Tuli Mekondjo (Angola, b. 1982) is a self-taught Namibian artist who works with embroidery, collage, paint and resin to create powerful works filled with layers of meaning. Drawing on colonial photographic archives and histories of the loss and erasure of Namibian cultural practices, Mekondjo’s work explores history and identity politics. Dissatisfied with the dominant narratives about Namibia’s past, she examines the country’s troubled history in a quest for understanding, healing, and belonging.
UNSETTLED presents the work “Kombada yomeva onda valela / Upon the waters I’m spread out”, which was inspired by the appalling events that happened on Shark Island. It was one of the five concentration camps in German South West Africa, where several thousands of Herero and Nama men, women, and children were murdered between 1905 and 1907. In her practice, the artist normally works with archival images of her ancestors. Out of respect for the dignity of the victims of ‘Death Island’, she has chosen to model herself for this particular work. Tuli Mekondjo thereby channels the pains experienced by her forebearers to share a message of generational trauma. The artist feels a strong connection with the people that died on Shark Island, and explains the title of the work as follows:
“Upon the waters I’m spread out” is in remembrance of the spirits that are roaming and hovering about Shark Island. I kept imagining the unknown souls that are resting beneath the waters around Shark Island, their bodies dismembered and in pieces thrown in their oceanic grave”.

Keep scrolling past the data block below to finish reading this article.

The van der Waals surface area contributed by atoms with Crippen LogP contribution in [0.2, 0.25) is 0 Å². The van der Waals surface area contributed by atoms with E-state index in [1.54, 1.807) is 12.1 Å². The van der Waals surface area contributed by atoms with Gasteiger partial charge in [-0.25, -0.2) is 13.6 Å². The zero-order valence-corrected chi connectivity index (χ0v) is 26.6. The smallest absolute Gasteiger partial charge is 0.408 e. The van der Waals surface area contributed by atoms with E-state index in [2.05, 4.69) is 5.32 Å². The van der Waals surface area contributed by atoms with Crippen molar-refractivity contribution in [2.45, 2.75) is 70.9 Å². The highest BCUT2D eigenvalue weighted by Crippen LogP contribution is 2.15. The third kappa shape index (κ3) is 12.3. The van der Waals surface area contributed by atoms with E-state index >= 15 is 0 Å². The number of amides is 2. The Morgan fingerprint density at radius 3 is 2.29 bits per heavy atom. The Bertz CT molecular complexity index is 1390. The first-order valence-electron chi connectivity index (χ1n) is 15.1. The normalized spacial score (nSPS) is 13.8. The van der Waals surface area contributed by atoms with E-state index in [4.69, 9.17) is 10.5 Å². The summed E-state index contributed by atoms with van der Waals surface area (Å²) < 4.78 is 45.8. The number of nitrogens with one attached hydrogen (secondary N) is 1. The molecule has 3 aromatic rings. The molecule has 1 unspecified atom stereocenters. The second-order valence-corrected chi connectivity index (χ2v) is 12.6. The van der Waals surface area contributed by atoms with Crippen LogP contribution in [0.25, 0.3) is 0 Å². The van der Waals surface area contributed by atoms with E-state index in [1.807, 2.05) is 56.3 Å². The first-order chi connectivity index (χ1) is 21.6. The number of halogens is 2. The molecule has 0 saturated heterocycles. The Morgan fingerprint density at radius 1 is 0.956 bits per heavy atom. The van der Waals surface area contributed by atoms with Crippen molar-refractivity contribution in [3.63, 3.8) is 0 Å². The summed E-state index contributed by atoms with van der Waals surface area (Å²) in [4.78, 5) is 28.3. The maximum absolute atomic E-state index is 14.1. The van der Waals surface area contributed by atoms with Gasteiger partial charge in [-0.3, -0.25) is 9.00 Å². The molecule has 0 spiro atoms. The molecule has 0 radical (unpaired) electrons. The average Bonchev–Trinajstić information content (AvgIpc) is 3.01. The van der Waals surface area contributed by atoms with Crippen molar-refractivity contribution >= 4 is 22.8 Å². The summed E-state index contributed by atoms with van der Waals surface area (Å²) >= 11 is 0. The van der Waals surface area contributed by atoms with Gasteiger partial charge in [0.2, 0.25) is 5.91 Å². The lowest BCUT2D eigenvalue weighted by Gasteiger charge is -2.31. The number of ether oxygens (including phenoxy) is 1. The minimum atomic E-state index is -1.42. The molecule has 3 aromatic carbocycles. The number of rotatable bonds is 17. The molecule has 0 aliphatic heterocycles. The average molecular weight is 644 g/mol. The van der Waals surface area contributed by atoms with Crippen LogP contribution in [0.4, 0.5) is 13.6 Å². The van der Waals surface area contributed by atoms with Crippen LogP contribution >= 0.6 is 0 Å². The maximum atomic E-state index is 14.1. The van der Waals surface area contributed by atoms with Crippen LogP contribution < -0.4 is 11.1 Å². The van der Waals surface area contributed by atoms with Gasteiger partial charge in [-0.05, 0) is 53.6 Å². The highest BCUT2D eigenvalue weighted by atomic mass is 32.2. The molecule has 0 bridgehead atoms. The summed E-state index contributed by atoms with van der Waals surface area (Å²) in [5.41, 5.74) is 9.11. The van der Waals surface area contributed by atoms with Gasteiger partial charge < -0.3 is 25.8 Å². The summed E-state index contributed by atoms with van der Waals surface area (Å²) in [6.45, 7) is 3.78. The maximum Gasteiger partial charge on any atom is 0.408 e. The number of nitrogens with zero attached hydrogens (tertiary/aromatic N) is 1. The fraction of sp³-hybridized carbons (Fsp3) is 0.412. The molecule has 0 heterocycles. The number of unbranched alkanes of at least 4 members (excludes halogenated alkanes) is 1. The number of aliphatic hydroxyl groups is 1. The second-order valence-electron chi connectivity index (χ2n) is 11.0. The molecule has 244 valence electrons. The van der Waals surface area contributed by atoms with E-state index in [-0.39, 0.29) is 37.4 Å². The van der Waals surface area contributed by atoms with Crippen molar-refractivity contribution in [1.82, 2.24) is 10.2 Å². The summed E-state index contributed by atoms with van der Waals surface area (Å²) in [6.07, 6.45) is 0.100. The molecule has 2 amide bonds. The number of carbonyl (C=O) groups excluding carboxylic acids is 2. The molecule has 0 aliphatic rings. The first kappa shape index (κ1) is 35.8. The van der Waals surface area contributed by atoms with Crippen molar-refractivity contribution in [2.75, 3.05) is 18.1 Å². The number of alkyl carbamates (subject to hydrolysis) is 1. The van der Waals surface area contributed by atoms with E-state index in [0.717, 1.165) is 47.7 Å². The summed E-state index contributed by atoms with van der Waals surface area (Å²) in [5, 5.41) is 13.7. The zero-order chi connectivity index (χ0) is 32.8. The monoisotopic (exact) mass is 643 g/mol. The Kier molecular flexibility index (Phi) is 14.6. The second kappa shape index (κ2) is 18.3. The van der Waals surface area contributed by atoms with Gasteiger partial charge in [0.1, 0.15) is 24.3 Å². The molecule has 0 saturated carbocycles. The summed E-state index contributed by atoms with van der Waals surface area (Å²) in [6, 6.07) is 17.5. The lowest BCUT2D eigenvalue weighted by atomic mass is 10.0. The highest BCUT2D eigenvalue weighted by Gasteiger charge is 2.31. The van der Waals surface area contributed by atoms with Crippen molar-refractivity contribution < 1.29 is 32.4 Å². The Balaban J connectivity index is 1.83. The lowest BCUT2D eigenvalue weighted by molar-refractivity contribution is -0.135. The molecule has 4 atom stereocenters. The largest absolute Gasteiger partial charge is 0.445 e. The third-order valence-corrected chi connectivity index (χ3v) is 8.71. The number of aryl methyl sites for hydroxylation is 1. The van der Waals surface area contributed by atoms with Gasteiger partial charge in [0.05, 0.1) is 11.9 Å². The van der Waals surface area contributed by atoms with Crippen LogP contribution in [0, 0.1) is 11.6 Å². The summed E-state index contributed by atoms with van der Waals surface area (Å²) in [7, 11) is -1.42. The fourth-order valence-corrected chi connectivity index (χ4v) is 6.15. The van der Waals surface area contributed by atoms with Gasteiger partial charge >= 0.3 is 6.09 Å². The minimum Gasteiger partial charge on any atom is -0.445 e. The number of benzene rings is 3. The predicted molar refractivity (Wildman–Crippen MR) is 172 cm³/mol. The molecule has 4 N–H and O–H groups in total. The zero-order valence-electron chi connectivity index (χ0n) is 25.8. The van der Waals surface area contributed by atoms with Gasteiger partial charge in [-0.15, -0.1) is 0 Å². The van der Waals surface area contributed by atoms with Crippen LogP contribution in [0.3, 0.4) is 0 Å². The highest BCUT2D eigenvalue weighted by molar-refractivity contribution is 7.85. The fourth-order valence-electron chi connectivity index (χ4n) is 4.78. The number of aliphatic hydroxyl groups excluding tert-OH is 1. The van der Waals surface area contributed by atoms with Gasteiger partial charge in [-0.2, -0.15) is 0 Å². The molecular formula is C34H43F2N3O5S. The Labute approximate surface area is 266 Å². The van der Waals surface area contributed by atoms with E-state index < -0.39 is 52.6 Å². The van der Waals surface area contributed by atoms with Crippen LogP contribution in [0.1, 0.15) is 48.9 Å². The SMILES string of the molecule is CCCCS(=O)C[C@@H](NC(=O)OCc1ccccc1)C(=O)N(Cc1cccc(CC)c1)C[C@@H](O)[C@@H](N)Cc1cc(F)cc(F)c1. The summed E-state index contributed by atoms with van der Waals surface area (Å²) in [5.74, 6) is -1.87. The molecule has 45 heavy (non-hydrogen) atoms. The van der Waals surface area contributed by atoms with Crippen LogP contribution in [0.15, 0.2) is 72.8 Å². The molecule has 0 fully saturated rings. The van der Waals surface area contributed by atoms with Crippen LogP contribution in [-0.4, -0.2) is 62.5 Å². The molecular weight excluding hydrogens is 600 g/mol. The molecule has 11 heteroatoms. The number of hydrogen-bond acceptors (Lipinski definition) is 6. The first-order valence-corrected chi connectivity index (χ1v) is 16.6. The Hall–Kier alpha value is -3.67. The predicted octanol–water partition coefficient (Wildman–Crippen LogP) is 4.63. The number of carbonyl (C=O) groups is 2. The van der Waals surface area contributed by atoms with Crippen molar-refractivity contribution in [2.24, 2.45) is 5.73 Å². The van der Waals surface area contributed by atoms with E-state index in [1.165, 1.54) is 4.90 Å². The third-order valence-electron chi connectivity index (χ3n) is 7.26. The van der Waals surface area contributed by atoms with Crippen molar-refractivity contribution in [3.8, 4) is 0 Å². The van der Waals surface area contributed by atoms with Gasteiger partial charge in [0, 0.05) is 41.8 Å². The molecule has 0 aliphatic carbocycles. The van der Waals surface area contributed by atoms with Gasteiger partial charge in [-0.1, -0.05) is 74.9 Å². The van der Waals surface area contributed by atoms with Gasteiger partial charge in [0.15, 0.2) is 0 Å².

The bright red color of the embroidery stands out against the flat photograph transferred to the earth toned canvas, primed with mahangu grain – a food staple of the Aawambo people. The image of a skull refers to the deceased prisoners whose heads were boiled and skinned so their skulls could be sent to German universities for study. The swirly red threads above are a symbol for the prisoners’ chains, while also referring to the umbilical cord. It ends in an embroidered placenta, a reference to our conception, time in the womb and the birthing of intergenerational traumas.
With this heavy, unsettling work, Tuli Mekondjo creates a space for healing. She places herself amongst her ancestors, bringing their story in a most humane manner while embodying the traumas she consciously and subconsciously bears. The sensitively painted floral motives in the background pay tribute to her forebears, while also symbolizing fertility and continuity. These plants call on the presence of the ancestors, for their assistance and guidance in the present. With the cotton threads at the bottom of the work, Mekondjo pays homage to the ancient tradition of jewelry making of the Aawambo people, which she herself learned from her grandmother and wishes to keep alive. Lastly, confronting psychological and emotional wounds, the artist has stitched the canvas back together after having cut it in two. As an act of metaphorical confrontation with an unhealed past and a therapeutic process of healing, Tuli Mekondjo stitches the past and present back together.
Tuli Mekondjo lives and works in Windhoek. Her work has been exhibited at international fairs including 1:54 London, Investec Cape Town Art Fair and AKAA, Paris. She has participated in group shows in France (2020, 2021) and Germany (2022). Mekondjo recently was included in the much-applauded Phaidon publication “African Artists – From 1882 to Now”. In 2022, she has been awarded a prestigious fellowship by the DAAD Artists-in-Berlin Program. Tuli Mekondjo is represented by the South African gallery Guns & Rain, who’s director Julie Taylor wrote her dissertation on the artist (cf. “History, Gender and ‘New Practices of Self’: Re-interpreting Namibia’s Independence War through the work of Tuli Mekondjo and Helena Uambembe”, University of the Witwatersrand, 2021).